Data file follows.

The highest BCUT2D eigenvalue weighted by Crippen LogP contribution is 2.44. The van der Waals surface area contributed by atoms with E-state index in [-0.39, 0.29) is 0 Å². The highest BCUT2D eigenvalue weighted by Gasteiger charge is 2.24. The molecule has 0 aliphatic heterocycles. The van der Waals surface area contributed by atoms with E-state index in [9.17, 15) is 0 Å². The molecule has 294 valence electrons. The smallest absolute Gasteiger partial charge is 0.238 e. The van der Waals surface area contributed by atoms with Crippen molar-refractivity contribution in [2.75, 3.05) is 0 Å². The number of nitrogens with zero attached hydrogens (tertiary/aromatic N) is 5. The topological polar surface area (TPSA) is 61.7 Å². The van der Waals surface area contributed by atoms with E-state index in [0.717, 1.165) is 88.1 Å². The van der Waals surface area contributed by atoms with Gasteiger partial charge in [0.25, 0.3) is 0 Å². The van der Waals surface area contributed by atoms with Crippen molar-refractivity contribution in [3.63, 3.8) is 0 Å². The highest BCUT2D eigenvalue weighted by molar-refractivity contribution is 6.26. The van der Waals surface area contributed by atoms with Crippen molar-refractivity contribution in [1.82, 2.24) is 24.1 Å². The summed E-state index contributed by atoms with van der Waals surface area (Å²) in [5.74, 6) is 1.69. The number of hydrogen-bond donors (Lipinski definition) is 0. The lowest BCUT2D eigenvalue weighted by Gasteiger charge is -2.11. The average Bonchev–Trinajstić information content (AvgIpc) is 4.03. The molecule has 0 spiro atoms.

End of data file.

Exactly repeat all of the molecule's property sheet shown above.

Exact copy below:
The highest BCUT2D eigenvalue weighted by Crippen LogP contribution is 2.44. The van der Waals surface area contributed by atoms with E-state index in [-0.39, 0.29) is 0 Å². The highest BCUT2D eigenvalue weighted by Gasteiger charge is 2.24. The molecule has 0 aliphatic heterocycles. The van der Waals surface area contributed by atoms with E-state index in [9.17, 15) is 0 Å². The molecule has 294 valence electrons. The smallest absolute Gasteiger partial charge is 0.238 e. The van der Waals surface area contributed by atoms with Crippen molar-refractivity contribution in [2.75, 3.05) is 0 Å². The number of nitrogens with zero attached hydrogens (tertiary/aromatic N) is 5. The topological polar surface area (TPSA) is 61.7 Å². The van der Waals surface area contributed by atoms with E-state index in [0.717, 1.165) is 88.1 Å². The van der Waals surface area contributed by atoms with Gasteiger partial charge in [0.25, 0.3) is 0 Å². The van der Waals surface area contributed by atoms with Crippen molar-refractivity contribution in [3.63, 3.8) is 0 Å². The highest BCUT2D eigenvalue weighted by molar-refractivity contribution is 6.26. The van der Waals surface area contributed by atoms with Crippen molar-refractivity contribution in [1.82, 2.24) is 24.1 Å². The summed E-state index contributed by atoms with van der Waals surface area (Å²) in [5.74, 6) is 1.69. The number of hydrogen-bond donors (Lipinski definition) is 0. The lowest BCUT2D eigenvalue weighted by Gasteiger charge is -2.11. The average Bonchev–Trinajstić information content (AvgIpc) is 4.03. The molecule has 0 spiro atoms.